Wednesday, September 22, 2010

La ville d'amour

Well, I'm all moved in! Finally in Paris...although I got a facebook message from Willa today all about her life on the farm since I've left that literally made me tear up. I knew I would get nostalgic, but the emotion is still surprising every time it hits me.
The weather in Paris right now is beautiful. I'm sitting on this bench in this little rose garden by my metro stop writing this, and it's so much fun to see everyone outside in their pretty summer clothes. I'm carrying around with me a batch of eclaires that I made to take to the APA office. They're okay, the eclaires. Not great. The oven runs hot, so the pate a choux is too crunchy, but what can you do. It's always an adventure cooking in a new kitchen. I learned today, for example, that my host family does not possess a pot. Any sort of pot. How a family can exist for 30 years without accumulating a single pot is completely beyond me, but I swear it's true. They do have a fondue thing, so I used the pot for the machine on the stove to make the pate a choux and the creme. I don't think I ruined it. Anyway, there is also no plastic wrap or aluminun foil in the house, and the lids to the tupperware containers have long since been lost, so I covered the containers of eclaires in trash bags and carried them out. And yes, I can already see the chocolate smeared all over the bags. But whatever. Julia Child says to never apologize for bad cooking, so I will serve them with a smile. I can't keep them for myself, as I made about a dozen. And my host family consists of only a mother and a father -- their three kids have moved out -- and the father works away from home during the week and the mother already ate one eclaire with lunch.

My host parents are very sweet and very bourgieous. Their apartment is absolutely beautiful. I have French windows and a tiny balcony in my room, and a fire place. I also have a salle de bain (bathroom minus a toilet) to myself. It's sort of the anti-WWOOF here: everything is beautiful and clean and fancy, but I have only had one family dinner with them since arriving last Friday. I have complete independence, which is great, but I will have to find my own entertainment or risk getting a little lonely in this giant, empty apartment (the mother and I cross paths everyday, but she works full days and usually goes out to eat, um, obviously since she owns no pots). This family also has some sort of obsession with Chanel. Obsession isn't even a strong enough word. I peaked in the mother's drawers in her bathroom: she wears only Chanel makeup and perfume and nail polish. In nearly every room, at least one bottle of Chanel perfume is on display. In the bathroom with the toilet, about eight bottles are set in this alcove, all ranging in size, the largest about a gallon. Yes, a gallon of Chanel perfum. It has never been opened. Somebody printed out a color picture of Chanel perfume and carfully cut out around the edges of the bottles and stuck it to my door. I find it all a very intersting interior decorating decision, but who am I to judge? I have a black and white picture of Coco herself as my computer background.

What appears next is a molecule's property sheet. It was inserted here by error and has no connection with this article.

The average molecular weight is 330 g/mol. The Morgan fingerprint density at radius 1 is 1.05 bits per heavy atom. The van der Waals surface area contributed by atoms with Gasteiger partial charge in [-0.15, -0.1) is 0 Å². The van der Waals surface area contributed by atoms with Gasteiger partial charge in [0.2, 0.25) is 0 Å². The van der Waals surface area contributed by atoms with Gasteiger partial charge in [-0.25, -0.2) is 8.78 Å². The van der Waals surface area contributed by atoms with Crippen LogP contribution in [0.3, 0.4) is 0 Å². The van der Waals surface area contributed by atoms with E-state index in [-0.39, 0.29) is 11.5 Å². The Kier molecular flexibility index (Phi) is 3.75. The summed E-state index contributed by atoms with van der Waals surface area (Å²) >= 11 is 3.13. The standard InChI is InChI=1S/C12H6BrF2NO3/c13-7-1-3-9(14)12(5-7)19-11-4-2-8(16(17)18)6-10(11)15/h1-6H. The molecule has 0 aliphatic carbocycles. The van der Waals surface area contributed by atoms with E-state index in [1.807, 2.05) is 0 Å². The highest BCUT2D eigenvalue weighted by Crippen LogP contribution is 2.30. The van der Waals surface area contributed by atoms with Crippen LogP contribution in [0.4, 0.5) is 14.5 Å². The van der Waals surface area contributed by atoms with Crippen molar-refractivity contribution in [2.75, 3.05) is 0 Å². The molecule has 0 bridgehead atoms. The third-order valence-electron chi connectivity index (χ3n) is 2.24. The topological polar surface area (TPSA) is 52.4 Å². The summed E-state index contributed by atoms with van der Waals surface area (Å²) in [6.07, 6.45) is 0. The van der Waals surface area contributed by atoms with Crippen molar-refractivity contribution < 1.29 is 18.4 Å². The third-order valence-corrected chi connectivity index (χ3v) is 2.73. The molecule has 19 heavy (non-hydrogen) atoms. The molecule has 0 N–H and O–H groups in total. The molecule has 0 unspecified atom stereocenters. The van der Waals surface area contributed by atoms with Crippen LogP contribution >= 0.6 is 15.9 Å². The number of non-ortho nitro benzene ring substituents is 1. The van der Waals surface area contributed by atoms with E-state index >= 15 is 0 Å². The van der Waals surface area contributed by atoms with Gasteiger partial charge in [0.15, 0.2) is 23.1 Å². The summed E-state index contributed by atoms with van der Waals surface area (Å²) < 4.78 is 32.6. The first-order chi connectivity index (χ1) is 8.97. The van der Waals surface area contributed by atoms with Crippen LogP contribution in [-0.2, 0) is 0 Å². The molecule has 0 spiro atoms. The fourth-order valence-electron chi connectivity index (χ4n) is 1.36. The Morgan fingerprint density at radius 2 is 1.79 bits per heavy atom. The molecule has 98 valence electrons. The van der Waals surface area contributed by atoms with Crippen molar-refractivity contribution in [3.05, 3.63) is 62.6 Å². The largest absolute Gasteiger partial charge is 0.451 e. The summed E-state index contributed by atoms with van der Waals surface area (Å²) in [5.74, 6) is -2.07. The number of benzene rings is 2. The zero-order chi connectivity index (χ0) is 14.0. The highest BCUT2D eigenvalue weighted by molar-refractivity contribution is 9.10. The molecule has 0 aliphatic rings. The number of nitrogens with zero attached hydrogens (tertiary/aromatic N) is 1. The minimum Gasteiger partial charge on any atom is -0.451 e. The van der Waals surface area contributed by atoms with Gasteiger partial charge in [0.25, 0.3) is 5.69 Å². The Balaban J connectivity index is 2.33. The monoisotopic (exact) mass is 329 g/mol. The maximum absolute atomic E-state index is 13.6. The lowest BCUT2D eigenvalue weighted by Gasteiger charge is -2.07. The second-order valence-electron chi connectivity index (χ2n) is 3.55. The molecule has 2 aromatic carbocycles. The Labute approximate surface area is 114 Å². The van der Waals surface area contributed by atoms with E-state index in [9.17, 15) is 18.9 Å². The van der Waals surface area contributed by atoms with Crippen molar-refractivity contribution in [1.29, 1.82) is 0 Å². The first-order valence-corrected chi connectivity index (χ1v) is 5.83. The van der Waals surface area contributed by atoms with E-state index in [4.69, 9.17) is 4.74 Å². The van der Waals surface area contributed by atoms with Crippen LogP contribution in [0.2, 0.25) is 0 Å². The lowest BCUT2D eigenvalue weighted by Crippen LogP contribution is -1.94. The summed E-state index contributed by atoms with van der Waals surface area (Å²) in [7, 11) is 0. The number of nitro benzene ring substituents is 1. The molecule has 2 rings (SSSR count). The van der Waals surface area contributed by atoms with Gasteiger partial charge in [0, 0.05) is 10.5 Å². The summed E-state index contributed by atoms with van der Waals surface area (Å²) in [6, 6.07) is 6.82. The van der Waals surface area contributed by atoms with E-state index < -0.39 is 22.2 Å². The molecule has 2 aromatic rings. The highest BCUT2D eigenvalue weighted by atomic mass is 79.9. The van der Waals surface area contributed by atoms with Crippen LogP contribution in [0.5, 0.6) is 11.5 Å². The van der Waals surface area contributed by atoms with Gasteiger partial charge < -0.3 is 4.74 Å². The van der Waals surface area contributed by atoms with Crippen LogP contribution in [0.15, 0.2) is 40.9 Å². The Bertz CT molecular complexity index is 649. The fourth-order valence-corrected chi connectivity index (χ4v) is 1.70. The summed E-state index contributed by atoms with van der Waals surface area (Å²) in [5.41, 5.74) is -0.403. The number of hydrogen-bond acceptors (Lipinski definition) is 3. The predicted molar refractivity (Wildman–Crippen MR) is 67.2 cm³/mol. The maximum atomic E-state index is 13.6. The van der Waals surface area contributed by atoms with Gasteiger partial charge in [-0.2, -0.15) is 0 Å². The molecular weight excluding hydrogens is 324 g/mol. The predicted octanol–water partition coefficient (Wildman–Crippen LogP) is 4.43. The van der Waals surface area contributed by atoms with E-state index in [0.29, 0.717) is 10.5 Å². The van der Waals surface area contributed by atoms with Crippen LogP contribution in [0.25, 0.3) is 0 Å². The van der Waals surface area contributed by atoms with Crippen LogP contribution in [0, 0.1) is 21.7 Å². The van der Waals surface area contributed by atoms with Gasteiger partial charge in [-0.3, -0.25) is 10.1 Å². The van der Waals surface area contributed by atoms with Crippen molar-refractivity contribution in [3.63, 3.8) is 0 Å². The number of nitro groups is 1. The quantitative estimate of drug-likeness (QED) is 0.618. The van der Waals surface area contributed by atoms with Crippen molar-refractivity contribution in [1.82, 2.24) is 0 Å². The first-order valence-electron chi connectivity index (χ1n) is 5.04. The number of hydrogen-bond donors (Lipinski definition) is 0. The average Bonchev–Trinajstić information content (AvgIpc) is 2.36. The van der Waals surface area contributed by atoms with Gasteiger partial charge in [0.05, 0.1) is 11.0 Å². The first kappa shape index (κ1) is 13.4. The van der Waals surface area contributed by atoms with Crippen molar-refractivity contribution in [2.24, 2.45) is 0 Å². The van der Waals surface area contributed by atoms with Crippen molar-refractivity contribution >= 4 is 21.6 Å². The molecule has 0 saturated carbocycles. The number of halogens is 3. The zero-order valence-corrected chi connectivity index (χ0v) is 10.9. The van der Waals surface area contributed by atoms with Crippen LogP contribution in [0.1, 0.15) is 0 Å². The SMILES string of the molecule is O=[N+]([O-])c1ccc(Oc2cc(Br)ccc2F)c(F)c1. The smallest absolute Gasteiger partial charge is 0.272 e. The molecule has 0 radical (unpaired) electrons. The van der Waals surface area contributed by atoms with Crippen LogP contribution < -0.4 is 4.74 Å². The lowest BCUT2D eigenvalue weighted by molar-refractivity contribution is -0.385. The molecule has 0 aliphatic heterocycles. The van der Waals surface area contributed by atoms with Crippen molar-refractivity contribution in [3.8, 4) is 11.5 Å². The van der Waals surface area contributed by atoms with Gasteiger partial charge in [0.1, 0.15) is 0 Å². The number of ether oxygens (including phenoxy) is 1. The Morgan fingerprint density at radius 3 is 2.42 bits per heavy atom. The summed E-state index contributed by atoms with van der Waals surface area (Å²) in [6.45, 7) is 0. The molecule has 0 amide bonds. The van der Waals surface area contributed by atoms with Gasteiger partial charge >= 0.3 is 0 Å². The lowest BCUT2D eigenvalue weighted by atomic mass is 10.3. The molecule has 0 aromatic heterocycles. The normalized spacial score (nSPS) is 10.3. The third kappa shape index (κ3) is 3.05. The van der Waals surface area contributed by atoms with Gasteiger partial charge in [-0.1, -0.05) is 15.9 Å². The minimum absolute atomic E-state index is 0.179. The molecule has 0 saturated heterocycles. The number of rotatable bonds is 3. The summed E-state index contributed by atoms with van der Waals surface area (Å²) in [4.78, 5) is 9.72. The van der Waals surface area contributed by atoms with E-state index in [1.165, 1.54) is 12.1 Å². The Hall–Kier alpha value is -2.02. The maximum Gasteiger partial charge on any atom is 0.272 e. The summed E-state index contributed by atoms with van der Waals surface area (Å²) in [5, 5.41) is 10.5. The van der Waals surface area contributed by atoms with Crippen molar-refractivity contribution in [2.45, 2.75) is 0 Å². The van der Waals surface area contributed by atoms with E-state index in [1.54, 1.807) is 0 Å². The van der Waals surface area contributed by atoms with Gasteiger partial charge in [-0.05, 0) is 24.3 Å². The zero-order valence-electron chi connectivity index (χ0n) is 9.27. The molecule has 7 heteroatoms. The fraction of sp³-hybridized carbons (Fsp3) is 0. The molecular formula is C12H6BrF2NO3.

I am determined to make French friends. I don't want to get sucked into the trap of only hanging out with Americans and speaking English all the time. I am so happy I spent the summer in France. I am one of the only students who consistently understands what's going on, and who isn't afraid of speaking French to actual French people. I am learning, though, that I may want to unlearn some of the stuff that I picked up on the farm. Yesterday I told the director of the program -- a very sweet, old fashioned, proper lady -- that "ça me fait chieé," which is basically, "that really pisses me off" in English. I didn't have the slightest idea that it was a vulgarity. I mean, that's what everyone on the farm said.

Classes haven't started yet. I've got a meeting in an hour to choose my classes, and after going through the course book, I think I'm going to be taking all geography/economy/political theory type classes. That's what really interested me: no art history, no literature...I feel a little bit like I've come into some understanding of what I want to do with myself by choosing these classes. I'm not really sure what it is, but something concrete, with the developing world. Ideally, I would just sort of turn them all into self-sufficient, Marxist societies (ooh, I bet I have an FBI file for putting that on the internet) but I have yet to hear of a job with that description.

Anyway, now I've got to jump on the metro, and head from the 17th arrondissement, where I live, to the 14th, chez APA and meet with Mme Suraqui, the director of this program. I will try not to offend her this time with any French vulgarities. Oh putain...

1 comment:

  1. Sweet Rachel,
    isn't "that really pisses me off" a vulgarity back home?
    Maybe Your host works for Chanel?
    I hope you get to meet some young french people to have fun with:)